Crash Bandicoot: N. Sane Trilogy Review

It’s often the little things about a game that stay with us long after we’ve put down the controller. In some cases, that could be as long as twenty years.

crash bandicoot n. sane trilogy
The Bandicoot himself. Credit:

Crash Bandicoot: N. Sane Trilogy is a hearty collection that’s all about recreating the little things that players loved about Naughty Dog’s original games. It’s about taking them, polishing them and placing them on a shiny pedestal for a whole new generation to see. New developer Vicarious Visions has gone to pain-staking effort to ensure that everything you remember and love about the franchise is intact – and in some places, better than ever.

It’s absolutely fascinating to see Crash Bandicoot, once PlayStation’s lovable – if intellectually challenged – orange mascot at the forefront of gaming conversation once again. The release of Crash Bandicoot: N. Sane Trilogy has invoked an outpouring of nostalgia among the gaming community and for good reason – the original Crash games were incredible. They combined tight, and often achingly tough platforming with a vibrant, colourful world that oozed personality. Many of gaming’s biggest mascots took a leap of faith when they made the transition into 3D, but Crash was born into that world.

crash bandicoot n. sane trilogy
The games all look stunning now. Credit:

Crash Bandicoot’s past is a tumultuous one and it’s one that I’ve already covered in-depth. To cut a long story short, the short-wearing marsupial was once a powerhouse of the industry – not quite on the level of Mario, but a household name in his own right. Crash Bandicoot helped shape PlayStation into what it is today, as well as marking the first in what would become a delectable catalogue of works from one of gaming’s finest studios. However, after Naughty Dog departed the series, Crash spiralled into mediocrity before finally disappearing almost entirely, remaining only in the hearts of those who wished and waited for his eventual return to glory.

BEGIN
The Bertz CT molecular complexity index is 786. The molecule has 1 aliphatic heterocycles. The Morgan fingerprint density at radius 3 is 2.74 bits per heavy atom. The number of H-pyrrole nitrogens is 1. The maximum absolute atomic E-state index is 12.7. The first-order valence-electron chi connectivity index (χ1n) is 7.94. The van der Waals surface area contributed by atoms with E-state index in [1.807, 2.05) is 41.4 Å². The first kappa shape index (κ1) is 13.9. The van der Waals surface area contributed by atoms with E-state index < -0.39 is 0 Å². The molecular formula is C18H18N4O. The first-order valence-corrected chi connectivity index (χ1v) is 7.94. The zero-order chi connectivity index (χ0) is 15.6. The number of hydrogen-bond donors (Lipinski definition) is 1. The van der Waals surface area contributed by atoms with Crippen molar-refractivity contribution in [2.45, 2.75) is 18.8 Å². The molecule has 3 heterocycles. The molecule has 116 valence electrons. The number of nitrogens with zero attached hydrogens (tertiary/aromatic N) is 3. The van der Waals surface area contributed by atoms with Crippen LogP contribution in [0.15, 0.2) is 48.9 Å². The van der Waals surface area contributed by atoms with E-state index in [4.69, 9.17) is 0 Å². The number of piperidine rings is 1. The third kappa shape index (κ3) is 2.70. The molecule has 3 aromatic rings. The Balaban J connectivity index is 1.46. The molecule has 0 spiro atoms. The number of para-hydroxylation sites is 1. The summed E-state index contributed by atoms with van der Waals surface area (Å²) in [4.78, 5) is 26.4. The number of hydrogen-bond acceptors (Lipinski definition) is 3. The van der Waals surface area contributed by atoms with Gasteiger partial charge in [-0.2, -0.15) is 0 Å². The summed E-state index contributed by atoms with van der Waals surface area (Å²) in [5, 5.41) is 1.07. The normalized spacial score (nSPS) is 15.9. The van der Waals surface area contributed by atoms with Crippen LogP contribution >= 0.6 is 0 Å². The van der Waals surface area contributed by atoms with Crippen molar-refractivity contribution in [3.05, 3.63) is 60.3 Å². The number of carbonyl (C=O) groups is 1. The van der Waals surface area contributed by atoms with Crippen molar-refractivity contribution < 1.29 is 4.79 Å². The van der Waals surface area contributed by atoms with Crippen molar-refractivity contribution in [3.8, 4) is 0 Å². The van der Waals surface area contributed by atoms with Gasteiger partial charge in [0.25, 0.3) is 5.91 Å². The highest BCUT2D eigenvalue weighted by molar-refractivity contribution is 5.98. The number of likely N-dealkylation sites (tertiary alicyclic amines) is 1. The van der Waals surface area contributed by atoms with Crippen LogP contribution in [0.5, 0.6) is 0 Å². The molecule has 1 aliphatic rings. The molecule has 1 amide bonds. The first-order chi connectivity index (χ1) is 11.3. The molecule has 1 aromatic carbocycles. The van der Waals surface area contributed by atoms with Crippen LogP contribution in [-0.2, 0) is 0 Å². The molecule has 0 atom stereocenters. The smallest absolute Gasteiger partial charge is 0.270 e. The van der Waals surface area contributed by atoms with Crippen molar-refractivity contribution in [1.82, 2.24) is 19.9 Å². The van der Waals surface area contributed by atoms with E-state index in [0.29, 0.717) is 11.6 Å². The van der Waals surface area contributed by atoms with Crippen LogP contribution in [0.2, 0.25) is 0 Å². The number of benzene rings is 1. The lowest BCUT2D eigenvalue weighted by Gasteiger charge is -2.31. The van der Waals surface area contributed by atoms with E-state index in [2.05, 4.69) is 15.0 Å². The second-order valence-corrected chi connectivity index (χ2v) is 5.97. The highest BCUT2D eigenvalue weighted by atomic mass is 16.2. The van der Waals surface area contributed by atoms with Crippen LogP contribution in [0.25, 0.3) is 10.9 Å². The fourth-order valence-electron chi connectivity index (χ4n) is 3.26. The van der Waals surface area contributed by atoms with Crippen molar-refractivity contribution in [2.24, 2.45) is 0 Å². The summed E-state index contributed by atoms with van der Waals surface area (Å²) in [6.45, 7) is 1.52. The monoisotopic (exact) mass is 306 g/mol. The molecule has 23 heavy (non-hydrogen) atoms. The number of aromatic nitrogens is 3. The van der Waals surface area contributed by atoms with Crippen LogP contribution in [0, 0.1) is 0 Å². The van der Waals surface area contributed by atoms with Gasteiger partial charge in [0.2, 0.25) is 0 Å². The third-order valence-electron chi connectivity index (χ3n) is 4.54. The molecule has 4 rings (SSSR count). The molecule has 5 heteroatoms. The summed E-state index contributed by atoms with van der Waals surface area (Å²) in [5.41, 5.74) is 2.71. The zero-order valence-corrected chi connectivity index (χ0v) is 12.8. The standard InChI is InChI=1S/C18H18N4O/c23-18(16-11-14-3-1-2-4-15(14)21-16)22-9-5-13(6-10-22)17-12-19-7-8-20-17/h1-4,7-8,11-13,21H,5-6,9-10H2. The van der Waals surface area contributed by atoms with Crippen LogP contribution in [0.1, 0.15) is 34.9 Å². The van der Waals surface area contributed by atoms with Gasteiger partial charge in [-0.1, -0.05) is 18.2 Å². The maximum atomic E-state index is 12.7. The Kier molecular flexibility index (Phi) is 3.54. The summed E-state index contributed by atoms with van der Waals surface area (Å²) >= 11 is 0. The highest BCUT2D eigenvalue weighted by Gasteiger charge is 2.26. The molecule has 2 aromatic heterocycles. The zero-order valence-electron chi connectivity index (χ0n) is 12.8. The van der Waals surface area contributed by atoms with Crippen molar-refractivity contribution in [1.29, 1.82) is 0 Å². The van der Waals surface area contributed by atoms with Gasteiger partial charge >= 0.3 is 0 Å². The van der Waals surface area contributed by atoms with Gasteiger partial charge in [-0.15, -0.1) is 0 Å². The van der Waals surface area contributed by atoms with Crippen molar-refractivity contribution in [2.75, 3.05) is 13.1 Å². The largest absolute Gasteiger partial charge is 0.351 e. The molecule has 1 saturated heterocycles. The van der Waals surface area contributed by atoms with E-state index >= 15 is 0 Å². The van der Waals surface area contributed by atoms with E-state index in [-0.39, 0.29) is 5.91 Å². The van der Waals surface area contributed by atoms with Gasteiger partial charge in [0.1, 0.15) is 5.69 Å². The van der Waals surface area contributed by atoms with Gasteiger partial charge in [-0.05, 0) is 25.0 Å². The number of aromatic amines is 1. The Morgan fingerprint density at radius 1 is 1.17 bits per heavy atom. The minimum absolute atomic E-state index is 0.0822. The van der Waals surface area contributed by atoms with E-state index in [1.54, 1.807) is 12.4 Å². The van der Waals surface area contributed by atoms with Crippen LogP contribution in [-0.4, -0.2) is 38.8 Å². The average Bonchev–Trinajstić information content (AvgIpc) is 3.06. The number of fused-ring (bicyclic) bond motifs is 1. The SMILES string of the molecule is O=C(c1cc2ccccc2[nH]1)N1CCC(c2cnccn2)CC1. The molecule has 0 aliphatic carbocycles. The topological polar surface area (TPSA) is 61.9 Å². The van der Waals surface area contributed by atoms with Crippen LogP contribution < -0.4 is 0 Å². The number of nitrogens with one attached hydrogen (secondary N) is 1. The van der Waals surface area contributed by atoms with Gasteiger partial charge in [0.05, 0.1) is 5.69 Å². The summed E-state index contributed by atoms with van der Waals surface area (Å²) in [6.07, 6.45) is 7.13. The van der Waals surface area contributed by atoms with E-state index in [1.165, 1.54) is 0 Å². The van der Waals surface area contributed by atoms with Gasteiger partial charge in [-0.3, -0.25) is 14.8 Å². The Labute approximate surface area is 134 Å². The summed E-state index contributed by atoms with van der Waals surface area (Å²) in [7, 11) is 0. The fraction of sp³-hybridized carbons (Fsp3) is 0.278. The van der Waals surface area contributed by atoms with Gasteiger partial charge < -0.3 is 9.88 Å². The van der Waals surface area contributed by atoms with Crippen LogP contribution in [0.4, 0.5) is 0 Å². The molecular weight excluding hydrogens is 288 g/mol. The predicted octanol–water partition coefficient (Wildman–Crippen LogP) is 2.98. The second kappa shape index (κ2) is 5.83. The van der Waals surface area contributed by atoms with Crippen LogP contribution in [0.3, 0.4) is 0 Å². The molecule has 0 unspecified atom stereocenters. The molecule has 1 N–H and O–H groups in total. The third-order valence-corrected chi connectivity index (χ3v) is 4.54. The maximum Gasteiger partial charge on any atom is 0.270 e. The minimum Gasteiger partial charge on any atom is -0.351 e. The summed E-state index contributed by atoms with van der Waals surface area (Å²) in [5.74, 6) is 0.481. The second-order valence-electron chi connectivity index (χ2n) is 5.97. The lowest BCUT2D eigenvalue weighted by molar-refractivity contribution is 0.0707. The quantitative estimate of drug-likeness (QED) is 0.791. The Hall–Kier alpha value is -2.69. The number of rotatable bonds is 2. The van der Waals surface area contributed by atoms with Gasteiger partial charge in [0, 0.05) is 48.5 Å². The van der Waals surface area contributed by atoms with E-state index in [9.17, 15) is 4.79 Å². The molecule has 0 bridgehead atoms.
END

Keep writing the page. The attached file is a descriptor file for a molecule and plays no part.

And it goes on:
Fast-forward to 2017 and here we are. Crash Bandicoot is back on the scene – developer Vicarious Visions has taken Naughty Dog’s original three titles – Crash Bandicoot, Cortex Strikes Back and Warped, and remade them from the ground up for the PlayStation 4. Sure, those of us who were dying to see Crash make a comeback finally got our wish, but how is the game itself? Can prettied-up PlayStation One games possibly contend with today’s offerings?

crash bandicoot coco
You can now play as Crash’s sister, Coco, in each of the three games. Credit: CGMagazine

I’m delighted to say that not only do the three games play excellently, they provide a valuable insight into a time where gaming was a pursuit of perfection – often punishing, yet utterly rewarding.

Let’s begin with the visuals, as that’s where the clearest and most obvious leap has been made. Despite still running at 30fps, Crash Bandicoot: N. Sane Trilogy is a wonder to look at. The game is stunningly beautiful, with impressive lighting effects dousing worlds filled to the brim with character and a lush liveliness that many other games can only dream of. Jungle levels are densely packed with leaves, foliage and native ruins, while underground temples are almost pitch-black, save for the flickering of fire torches breathing a warming glow onto bleached rock.

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Warped’s vehicle levels make a return. Credit:

However, it’s with the characters that the graphics truly shine. Crash himself has never looked better, retaining his original Naughty Dog design while sporting a hefty upgrade, including some impressive fur texturing. He looks and feels like he’s jumped straight out of a high-end production value cartoon and the same can be said for the other characters. There’s a gleeful elasticity to them and to their animations and everyone bounces in and out with the utmost fluidity to their movements, lending them real character and personality.

On an individual basis, certain characters are absolute standouts – primary villain Dr. Neo Cortex for instance animates wonderfully, cycling through seemingly endless intricate facial emotions. A similar level of detail has been applied throughout, although Crash can sometimes look strange in certain lighting – say in darker levels for instance, where the game doesn’t appear to know where to shine its light source on Crash, but it’s a minor issue. The entire game is a joy to look at and Vicarious Visions has completely outdone themselves – this is how a remake should look.

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The cast of characters look better than ever. Credit:

So it’s a pretty game, but is it a good one? If there’s one thing Crash Bandicoot: N. Sane Trilogy has done, it’s introduce a whole lot of unwitting gamers to the brutality that is the first Crash Bandicoot game. Relentlessly hard, the first Crash Bandicoot remains the troublemaker among the trilogy. It’s absolutely a better game this time around – the addition of a unified save and checkpoint system means playing through isn’t a chore down to factors out of your control – but its difficulty can’t be understated.